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Legalization October 23, 2009

Filed under: Life,Politics — nwfarmer @ 3:00 am

Save the world Blogger Nicholas Farmer weighs in on the issue of Marijuana legalization

It is time for America to end one of the most unjust practices of our society: the criminal prohibition of marijuana. I am someone who has never used any currently illegal substances, nor plans to do so, but I am committed to fighting for the rights of others. As Americans, we have the right to liberty, that is, to act as we wish, so long as we do not harm anyone else, or cause unreasonable risk of harm. Given that incarceration is the most powerful punishment that a free society can inflict on its citizens, it should only be used for the most serious of offenses. Marijuana use, even production and distribution, does not cause harm to others; all the arguments claiming otherwise have been debunked by serious study. Alcohol, which is legal, can be a dangerous drug that causes harm to others. This example demonstrates how senseless the hypocrisy is which has ruined the lives of far too many innocent people. Whether or not we as a society approve of marijuana is inconsequential; what matters is liberty, and justice.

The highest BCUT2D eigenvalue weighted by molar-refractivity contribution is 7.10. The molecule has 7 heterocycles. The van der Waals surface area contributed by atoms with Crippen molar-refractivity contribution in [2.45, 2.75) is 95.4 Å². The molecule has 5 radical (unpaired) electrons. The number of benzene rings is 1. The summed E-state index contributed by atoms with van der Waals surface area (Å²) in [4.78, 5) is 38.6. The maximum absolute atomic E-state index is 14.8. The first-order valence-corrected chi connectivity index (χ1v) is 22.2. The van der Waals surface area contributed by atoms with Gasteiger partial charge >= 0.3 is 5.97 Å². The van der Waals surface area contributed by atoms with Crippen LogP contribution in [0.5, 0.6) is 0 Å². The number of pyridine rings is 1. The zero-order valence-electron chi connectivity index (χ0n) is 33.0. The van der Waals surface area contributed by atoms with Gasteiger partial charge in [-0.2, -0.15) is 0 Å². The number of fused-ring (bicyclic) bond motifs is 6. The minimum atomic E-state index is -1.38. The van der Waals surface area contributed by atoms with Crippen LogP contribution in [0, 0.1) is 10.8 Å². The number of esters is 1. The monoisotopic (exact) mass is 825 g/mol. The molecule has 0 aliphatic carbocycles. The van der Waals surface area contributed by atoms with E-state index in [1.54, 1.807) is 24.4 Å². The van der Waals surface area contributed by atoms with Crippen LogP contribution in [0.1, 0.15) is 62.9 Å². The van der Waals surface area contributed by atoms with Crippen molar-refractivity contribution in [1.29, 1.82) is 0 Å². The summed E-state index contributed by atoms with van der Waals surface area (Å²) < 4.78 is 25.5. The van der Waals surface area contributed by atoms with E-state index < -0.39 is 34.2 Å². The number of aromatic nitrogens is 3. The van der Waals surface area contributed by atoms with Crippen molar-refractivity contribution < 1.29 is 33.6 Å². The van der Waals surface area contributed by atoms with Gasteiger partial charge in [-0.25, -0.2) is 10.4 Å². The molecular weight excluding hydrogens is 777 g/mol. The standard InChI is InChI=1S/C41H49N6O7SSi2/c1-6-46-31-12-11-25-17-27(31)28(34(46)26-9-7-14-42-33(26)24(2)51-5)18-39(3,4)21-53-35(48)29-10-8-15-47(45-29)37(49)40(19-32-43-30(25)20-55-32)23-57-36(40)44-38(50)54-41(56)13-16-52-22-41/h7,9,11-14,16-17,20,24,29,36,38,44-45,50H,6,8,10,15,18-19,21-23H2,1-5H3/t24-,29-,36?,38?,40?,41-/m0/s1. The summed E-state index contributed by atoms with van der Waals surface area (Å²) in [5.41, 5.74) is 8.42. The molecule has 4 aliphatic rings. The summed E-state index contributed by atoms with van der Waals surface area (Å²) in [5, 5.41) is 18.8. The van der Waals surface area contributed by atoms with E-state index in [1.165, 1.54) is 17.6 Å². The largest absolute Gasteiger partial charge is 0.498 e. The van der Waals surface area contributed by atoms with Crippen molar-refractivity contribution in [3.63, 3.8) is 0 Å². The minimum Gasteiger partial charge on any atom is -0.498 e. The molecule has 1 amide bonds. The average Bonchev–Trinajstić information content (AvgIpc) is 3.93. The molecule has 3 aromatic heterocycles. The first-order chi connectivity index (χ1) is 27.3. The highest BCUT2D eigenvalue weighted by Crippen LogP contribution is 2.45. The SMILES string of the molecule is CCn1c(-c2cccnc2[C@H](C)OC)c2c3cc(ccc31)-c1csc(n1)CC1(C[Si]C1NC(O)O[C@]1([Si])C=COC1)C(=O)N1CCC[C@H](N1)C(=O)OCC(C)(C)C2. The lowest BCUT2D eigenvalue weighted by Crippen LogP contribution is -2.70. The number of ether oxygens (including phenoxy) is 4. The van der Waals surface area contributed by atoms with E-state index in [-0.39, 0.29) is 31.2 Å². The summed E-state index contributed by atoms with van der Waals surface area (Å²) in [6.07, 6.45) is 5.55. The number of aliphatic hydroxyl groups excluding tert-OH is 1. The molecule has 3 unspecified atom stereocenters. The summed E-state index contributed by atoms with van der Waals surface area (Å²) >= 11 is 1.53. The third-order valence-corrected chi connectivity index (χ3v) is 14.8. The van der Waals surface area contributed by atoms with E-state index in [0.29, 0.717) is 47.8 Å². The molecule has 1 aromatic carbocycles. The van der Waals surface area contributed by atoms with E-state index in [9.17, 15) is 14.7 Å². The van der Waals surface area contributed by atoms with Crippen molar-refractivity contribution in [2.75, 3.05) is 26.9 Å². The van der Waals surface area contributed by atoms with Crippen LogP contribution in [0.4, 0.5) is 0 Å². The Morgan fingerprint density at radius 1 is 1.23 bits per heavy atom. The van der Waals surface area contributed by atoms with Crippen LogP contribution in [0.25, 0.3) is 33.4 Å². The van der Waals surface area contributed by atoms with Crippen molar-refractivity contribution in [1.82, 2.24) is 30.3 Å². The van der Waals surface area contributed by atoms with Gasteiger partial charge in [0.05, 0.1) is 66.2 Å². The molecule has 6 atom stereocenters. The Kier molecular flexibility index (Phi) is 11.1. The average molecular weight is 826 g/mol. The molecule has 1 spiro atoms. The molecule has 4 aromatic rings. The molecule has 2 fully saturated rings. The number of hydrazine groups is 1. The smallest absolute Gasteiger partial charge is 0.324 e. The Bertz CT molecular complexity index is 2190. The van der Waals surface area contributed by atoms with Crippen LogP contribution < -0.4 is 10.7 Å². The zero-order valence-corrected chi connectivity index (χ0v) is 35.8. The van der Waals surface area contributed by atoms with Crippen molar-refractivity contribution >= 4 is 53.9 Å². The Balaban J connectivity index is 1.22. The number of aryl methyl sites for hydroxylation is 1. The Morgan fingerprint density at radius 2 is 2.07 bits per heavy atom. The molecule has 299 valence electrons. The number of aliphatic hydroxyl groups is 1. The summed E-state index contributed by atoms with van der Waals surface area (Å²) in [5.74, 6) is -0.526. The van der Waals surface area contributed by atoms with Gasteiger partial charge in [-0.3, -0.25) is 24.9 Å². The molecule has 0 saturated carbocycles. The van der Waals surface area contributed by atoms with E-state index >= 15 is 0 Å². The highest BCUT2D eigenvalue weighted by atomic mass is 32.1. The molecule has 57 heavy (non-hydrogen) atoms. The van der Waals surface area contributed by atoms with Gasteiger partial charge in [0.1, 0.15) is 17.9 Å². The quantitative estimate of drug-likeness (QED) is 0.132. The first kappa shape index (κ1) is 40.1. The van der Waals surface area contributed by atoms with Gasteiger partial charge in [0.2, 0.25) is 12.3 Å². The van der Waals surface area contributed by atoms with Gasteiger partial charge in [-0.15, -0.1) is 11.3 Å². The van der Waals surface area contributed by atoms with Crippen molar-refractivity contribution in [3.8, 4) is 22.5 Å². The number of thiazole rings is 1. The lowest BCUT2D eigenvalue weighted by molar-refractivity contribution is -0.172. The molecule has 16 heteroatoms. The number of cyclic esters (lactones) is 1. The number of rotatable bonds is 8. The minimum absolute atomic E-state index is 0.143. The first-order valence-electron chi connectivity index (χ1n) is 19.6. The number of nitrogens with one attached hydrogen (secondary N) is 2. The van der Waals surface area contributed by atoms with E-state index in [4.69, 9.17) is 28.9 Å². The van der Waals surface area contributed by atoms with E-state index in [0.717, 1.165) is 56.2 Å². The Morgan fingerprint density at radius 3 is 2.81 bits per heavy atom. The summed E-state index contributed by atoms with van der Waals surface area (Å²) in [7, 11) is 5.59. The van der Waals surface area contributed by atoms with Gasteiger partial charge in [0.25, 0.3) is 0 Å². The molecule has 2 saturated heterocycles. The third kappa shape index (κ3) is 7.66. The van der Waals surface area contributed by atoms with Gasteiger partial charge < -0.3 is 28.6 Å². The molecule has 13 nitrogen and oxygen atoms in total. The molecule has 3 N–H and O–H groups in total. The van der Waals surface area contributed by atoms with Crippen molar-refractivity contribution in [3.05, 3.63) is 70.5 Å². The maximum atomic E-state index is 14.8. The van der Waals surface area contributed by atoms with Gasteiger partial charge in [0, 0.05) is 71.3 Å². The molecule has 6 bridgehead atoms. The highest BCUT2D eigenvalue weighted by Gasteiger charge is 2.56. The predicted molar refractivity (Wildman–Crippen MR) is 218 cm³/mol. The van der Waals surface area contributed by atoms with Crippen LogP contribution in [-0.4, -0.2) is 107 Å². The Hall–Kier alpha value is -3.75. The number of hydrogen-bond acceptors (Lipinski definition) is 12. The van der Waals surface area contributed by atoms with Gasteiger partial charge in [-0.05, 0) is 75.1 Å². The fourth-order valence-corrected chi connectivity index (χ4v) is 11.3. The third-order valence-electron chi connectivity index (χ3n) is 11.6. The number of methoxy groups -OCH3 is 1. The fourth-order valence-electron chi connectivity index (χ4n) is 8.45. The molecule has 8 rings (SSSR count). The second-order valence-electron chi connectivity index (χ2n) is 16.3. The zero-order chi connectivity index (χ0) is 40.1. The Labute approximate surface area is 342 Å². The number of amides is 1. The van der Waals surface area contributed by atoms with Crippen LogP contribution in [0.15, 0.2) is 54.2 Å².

Self-Discipline And Persistence Leads To Success October 22, 2009

Filed under: Life — doctaha @ 12:50 am

In this short talk from TED U, Joachim de Posada shares a landmark experiment on delayed gratification — and how it can predict future success. With priceless videos of kids trying their hardest not to eat the marshmallow.

Almost everyone, everyday, practices delay of gratification—whether deciding to skip dessert in order to lose weight or give up smoking in order to live longer. The ability to delay gratification is often a sign of emotional and social maturity. Young children, for example, find it more difficult to delay gratification than older children. A study at Stanford showed that when kindergardeners were offered one marshmallow and were told to wait for 15 minutes and if they did they would get two marshmallows, 72% chose to eat the marshmallow. This number decreased to 67% among first and second graders and 49% for third and fourth graders. By the fifth and sixth graders it had fallen to 38%, nearly half the rate for kindergartners.